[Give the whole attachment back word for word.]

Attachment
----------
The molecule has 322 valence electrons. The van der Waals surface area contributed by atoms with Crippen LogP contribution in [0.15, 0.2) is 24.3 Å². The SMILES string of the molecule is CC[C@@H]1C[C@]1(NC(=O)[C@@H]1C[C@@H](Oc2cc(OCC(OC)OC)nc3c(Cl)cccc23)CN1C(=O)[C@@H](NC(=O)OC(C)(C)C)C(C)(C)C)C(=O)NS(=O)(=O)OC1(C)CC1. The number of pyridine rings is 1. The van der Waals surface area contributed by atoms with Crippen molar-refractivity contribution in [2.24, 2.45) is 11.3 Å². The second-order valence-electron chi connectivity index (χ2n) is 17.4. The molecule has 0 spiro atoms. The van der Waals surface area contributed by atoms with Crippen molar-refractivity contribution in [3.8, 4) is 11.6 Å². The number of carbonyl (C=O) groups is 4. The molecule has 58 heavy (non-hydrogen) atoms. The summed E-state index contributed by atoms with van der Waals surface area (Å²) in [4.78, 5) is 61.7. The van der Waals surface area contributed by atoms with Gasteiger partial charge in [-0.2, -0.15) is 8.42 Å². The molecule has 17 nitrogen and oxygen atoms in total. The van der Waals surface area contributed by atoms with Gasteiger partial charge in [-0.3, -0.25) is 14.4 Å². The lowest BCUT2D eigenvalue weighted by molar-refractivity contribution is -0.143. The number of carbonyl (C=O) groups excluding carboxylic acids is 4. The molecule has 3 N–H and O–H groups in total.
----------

The molecule has 322 valence electrons. The van der Waals surface area contributed by atoms with Crippen LogP contribution in [0.15, 0.2) is 24.3 Å². The SMILES string of the molecule is CC[C@@H]1C[C@]1(NC(=O)[C@@H]1C[C@@H](Oc2cc(OCC(OC)OC)nc3c(Cl)cccc23)CN1C(=O)[C@@H](NC(=O)OC(C)(C)C)C(C)(C)C)C(=O)NS(=O)(=O)OC1(C)CC1. The number of pyridine rings is 1. The van der Waals surface area contributed by atoms with Crippen molar-refractivity contribution in [2.24, 2.45) is 11.3 Å². The second-order valence-electron chi connectivity index (χ2n) is 17.4. The molecule has 0 spiro atoms. The van der Waals surface area contributed by atoms with Crippen molar-refractivity contribution in [3.8, 4) is 11.6 Å². The number of carbonyl (C=O) groups is 4. The molecule has 58 heavy (non-hydrogen) atoms. The summed E-state index contributed by atoms with van der Waals surface area (Å²) in [4.78, 5) is 61.7. The van der Waals surface area contributed by atoms with Gasteiger partial charge in [-0.2, -0.15) is 8.42 Å². The molecule has 17 nitrogen and oxygen atoms in total. The van der Waals surface area contributed by atoms with Gasteiger partial charge in [-0.3, -0.25) is 14.4 Å². The lowest BCUT2D eigenvalue weighted by molar-refractivity contribution is -0.143. The number of carbonyl (C=O) groups excluding carboxylic acids is 4. The molecule has 3 N–H and O–H groups in total.